Thursday, July 06, 2006

Icelandic Economy Melting

Those who believe the Friedmanite floating exchange rate is the path to economic stability would be well advised to study the experience of Iceland, the smallest of the Nordic countries with just 300,000 inhabitants. Meaning Iceland is exactly 1000 times smaller than the United States.

Iceland have good microeconomic policies with tax rates well belove the levels of other Nordic countries with a top personal income tax of 35% and a top corporate income tax of 15%. Unemployment benefits and other government hand outs to people who don't work are also much leaner than in the other Nordic countries. Combined with the strong traditional Lutheran work ethic of Nordic countries, this have given Iceland an extraordinarily low unemployment rate of just 1.5% and the by far highest employment to population ratio in the world.

Yet Iceland's macroeconomic foundations are anything but sound, except for the government finances, who like the other Nordic countries show a surplus. Iceland is one of the smallest currency zones in the world and pursues a Friedmanite floating exchange rate policy.

In recent years there have been massive foreign borrowing by Icelandic banks. Together with a investment by the American company Alcoa in an Aluminum plant called Fjarðaál, this caused the Icelandic krona to massively appreciate, paving the way for a massive current account deficit of more than 15% of GDP.

Investor nervousness about the massive external deficit have caused the Icelandic Krona to plunge. Because Iceland is such a pathetically small currency zone, this have sent consumer price inflation sky-rocketing, reaching 8%. Moreover, the dramatic decline in the krona is also ominous because given the large external debts denominated in foreign currencies, a weaker krona will sharply increase the debt to income ratio, just like it did during the East Asian crisis 1997-98.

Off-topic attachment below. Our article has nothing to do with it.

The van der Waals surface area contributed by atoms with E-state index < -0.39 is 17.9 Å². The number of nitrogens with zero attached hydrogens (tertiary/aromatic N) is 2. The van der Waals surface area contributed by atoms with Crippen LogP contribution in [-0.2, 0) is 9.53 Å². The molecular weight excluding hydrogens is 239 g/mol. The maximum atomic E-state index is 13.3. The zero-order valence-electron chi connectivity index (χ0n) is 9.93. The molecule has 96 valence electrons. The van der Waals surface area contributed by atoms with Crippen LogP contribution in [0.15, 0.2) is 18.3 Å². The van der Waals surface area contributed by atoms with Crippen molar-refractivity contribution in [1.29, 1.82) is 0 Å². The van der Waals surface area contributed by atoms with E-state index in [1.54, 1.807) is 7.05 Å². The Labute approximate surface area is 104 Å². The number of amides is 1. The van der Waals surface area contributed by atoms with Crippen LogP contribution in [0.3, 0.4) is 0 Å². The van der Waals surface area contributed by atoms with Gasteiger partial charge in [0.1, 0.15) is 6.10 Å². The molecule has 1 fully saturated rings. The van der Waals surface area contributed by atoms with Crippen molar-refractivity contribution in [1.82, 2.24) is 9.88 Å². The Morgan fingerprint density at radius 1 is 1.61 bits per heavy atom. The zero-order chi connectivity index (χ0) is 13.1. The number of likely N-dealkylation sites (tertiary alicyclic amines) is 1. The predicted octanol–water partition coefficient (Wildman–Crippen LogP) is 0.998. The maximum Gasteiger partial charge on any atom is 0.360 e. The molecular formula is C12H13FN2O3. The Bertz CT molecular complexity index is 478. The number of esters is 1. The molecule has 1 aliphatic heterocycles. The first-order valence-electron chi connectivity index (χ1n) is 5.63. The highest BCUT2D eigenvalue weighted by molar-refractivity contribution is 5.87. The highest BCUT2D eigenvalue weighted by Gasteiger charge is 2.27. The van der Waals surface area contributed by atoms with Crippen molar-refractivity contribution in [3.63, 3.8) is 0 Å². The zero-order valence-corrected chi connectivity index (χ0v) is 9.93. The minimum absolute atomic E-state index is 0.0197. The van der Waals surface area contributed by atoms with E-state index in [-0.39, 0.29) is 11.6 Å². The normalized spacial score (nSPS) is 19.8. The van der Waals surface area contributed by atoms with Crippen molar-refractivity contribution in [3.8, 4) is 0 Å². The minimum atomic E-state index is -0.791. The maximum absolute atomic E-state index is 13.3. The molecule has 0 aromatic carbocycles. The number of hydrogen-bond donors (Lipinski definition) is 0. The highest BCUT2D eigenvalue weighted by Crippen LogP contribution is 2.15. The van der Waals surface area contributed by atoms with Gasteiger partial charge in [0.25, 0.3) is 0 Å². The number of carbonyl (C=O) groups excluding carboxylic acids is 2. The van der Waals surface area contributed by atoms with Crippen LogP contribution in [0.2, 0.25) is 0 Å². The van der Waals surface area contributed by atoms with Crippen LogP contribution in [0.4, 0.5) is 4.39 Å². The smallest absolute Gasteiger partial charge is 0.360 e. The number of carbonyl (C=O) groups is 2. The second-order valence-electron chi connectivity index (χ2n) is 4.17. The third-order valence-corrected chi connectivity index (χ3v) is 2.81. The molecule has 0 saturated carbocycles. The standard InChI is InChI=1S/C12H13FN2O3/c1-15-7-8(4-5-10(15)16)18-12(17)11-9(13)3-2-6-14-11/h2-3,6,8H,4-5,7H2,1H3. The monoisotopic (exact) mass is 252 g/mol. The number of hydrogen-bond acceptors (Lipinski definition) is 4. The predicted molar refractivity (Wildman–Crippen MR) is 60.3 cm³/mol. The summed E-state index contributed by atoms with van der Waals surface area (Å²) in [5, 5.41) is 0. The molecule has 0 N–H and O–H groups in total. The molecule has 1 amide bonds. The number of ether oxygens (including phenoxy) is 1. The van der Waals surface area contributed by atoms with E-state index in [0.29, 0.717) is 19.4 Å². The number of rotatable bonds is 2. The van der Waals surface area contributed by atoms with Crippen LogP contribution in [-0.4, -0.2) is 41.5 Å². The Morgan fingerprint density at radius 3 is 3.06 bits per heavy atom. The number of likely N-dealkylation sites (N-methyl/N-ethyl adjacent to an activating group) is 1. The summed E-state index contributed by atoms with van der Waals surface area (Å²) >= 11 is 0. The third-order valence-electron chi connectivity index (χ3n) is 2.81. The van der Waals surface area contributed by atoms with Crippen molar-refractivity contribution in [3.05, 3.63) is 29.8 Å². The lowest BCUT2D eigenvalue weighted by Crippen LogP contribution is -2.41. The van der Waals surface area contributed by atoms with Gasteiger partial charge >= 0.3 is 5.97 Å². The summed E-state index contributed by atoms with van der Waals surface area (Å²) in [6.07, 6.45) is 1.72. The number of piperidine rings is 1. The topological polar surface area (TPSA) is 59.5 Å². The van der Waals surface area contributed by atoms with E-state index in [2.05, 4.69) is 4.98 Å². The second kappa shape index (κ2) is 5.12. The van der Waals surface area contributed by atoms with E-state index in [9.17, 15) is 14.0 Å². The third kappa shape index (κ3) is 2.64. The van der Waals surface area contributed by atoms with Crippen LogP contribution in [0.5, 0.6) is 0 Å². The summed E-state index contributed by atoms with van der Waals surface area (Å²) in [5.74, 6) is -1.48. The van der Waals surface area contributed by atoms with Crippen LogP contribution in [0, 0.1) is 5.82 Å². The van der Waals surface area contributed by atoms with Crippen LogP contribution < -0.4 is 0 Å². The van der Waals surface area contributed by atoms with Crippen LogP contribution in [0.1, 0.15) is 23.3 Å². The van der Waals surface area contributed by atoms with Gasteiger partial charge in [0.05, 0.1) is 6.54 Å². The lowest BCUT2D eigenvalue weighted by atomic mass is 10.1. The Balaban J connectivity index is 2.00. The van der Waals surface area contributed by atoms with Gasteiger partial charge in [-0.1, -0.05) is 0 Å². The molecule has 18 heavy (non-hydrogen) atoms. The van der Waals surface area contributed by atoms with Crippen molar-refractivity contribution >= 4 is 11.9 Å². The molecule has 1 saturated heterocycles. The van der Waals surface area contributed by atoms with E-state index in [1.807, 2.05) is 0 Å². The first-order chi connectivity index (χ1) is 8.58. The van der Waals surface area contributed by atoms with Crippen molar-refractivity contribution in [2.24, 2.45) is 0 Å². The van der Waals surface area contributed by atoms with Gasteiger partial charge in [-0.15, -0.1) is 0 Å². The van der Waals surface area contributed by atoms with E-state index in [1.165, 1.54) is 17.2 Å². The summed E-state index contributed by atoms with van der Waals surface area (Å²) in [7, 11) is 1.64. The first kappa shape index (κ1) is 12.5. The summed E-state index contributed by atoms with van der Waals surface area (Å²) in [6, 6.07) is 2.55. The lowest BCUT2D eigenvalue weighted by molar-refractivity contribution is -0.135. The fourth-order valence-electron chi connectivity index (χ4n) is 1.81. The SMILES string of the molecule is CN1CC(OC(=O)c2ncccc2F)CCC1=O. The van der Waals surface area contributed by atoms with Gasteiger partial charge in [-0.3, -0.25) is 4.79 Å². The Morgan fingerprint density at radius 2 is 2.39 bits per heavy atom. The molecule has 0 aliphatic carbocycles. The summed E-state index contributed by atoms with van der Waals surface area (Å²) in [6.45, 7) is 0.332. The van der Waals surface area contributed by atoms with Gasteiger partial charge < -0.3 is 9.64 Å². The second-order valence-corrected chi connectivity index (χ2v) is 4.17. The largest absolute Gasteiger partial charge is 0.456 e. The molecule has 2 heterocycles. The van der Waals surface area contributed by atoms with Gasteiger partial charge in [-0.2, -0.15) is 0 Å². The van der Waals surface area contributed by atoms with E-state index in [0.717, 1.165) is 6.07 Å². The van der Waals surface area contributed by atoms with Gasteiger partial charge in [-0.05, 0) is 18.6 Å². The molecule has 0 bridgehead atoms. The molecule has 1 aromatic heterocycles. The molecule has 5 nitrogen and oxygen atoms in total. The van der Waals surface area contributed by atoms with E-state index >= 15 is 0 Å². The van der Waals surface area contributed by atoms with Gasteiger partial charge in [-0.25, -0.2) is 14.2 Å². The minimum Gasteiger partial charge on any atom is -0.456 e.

To defend the currency, the Icelandic central bank have raised interest rates to 13%, and is expected to raise it even more soon. This have helped stabilize the currency in the short-term, and is under the circumstances a wise move as the alternative of a plunging currency is far worse. But interest rates at these levels will likely send the Icelandic economy into a recession soon, possibly a sharp recession.

What the Icelandic currency crisis illustrates is that contrary to the assertions of the Friedmanites, floating exchange rate policies are not a guarantee too avoid the kind of currency crisis that have been associated with some countries who have pursued fixed exchange rates.


Blogger Flavian said...

Magnificent you are 100% right!

8:31 AM  

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